This fascinating and important book uses a wealth of contemporary sources to reconstruct the mental world of medieval farmers and, by doing so, argues that these key figures in the Middle Ages have been unfairly stereotyped. David Stone overturns the traditional view of medieval countrymen as economically backward and instead reveals that agricultural decision-making was as rational in the fouteenth century as in modern times. Investigating agricultural mentalities
first at a local level and then for England as a whole, Dr Stone argues that human action shaped the course of the rural economy to a much greater extent than has hitherto been appreciated, and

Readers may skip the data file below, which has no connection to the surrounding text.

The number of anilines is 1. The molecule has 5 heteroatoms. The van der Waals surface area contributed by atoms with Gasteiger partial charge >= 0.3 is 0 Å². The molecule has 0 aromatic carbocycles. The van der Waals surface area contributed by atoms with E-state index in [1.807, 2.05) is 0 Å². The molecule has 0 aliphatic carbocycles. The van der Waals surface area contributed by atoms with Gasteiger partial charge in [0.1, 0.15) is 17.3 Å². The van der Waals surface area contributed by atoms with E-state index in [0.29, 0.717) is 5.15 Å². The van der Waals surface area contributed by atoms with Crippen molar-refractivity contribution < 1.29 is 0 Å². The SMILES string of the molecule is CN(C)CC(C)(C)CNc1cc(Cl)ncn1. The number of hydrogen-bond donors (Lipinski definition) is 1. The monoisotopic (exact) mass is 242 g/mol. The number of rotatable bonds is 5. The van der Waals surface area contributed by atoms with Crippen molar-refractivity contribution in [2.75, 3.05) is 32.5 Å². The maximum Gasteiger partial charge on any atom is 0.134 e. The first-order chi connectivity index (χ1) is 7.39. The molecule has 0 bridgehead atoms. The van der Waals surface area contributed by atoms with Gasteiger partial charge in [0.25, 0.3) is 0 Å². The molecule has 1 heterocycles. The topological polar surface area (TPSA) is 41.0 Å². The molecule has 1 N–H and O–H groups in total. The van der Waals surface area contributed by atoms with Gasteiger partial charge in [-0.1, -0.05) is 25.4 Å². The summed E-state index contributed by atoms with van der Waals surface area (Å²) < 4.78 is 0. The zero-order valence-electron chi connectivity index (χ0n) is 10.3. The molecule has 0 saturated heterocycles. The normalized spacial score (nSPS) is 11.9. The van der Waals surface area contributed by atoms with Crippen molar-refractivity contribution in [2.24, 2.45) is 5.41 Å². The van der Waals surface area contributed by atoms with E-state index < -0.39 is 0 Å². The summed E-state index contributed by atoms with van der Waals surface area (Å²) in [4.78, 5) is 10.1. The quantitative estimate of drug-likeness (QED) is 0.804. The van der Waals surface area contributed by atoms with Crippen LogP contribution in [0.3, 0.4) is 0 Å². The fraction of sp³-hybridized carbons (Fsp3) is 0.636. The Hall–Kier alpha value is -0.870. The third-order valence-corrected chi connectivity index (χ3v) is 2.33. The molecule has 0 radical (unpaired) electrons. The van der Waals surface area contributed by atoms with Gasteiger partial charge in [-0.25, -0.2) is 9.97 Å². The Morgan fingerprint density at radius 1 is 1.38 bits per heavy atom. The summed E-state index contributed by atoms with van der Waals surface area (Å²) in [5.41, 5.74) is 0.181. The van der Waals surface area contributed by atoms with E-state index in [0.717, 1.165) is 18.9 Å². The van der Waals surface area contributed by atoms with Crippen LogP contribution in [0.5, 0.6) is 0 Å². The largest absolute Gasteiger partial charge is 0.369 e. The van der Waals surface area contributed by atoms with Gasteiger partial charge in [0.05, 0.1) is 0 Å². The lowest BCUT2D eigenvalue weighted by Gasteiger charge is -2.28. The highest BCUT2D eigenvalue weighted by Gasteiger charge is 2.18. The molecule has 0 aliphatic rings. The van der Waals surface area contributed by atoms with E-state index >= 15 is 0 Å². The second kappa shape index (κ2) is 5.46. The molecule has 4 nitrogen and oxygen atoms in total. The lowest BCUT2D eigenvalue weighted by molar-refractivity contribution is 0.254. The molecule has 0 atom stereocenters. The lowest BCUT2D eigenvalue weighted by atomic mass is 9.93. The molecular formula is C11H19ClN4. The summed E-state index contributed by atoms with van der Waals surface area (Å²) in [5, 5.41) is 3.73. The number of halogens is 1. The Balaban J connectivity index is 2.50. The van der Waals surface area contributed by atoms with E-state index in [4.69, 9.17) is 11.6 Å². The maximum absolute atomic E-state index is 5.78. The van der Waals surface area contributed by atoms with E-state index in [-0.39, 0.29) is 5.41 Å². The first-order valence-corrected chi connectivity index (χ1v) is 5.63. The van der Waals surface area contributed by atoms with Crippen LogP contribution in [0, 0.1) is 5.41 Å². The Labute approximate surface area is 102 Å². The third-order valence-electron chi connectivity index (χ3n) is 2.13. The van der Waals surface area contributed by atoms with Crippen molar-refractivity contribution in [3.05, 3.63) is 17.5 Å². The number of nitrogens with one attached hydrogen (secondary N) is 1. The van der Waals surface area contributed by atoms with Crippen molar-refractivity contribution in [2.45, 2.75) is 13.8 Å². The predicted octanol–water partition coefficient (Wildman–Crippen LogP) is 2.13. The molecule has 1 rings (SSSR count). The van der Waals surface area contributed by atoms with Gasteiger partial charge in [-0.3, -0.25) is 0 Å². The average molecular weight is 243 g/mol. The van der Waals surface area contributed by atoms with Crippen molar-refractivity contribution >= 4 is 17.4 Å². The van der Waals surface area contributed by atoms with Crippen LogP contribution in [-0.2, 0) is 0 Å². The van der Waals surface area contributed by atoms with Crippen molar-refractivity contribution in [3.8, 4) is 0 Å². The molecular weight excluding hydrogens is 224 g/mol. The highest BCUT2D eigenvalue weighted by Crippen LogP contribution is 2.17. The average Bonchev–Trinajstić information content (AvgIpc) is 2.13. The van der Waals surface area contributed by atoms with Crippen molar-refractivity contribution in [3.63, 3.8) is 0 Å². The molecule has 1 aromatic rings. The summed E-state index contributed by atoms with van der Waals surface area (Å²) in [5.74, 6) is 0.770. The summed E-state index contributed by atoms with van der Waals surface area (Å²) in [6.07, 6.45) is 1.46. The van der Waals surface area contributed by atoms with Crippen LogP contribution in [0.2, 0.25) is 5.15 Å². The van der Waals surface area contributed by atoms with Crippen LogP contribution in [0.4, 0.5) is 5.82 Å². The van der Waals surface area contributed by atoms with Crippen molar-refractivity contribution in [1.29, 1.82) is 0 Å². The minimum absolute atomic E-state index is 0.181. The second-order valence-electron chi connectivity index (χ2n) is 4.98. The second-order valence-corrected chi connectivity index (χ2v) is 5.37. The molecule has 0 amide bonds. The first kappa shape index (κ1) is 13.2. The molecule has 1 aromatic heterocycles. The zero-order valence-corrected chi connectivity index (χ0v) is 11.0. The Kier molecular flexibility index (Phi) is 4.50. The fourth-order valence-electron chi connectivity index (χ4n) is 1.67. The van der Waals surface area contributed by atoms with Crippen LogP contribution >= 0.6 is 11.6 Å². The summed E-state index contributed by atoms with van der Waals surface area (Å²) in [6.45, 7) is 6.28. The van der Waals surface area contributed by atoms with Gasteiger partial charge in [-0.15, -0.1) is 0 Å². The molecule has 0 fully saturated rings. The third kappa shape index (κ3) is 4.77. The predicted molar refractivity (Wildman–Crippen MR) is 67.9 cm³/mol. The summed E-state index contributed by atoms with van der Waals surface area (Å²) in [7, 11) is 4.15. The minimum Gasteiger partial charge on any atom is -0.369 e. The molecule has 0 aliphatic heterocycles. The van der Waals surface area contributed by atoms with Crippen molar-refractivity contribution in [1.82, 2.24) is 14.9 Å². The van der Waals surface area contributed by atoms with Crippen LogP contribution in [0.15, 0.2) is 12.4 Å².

challenges the commonly held view that the medieval period was dominated by ecological and economic crises. Focusing in particular on responses to commercial forces and the adoption of agricultural technology, this book has significant implications for our understanding of agricultural development throughout the last thousand years.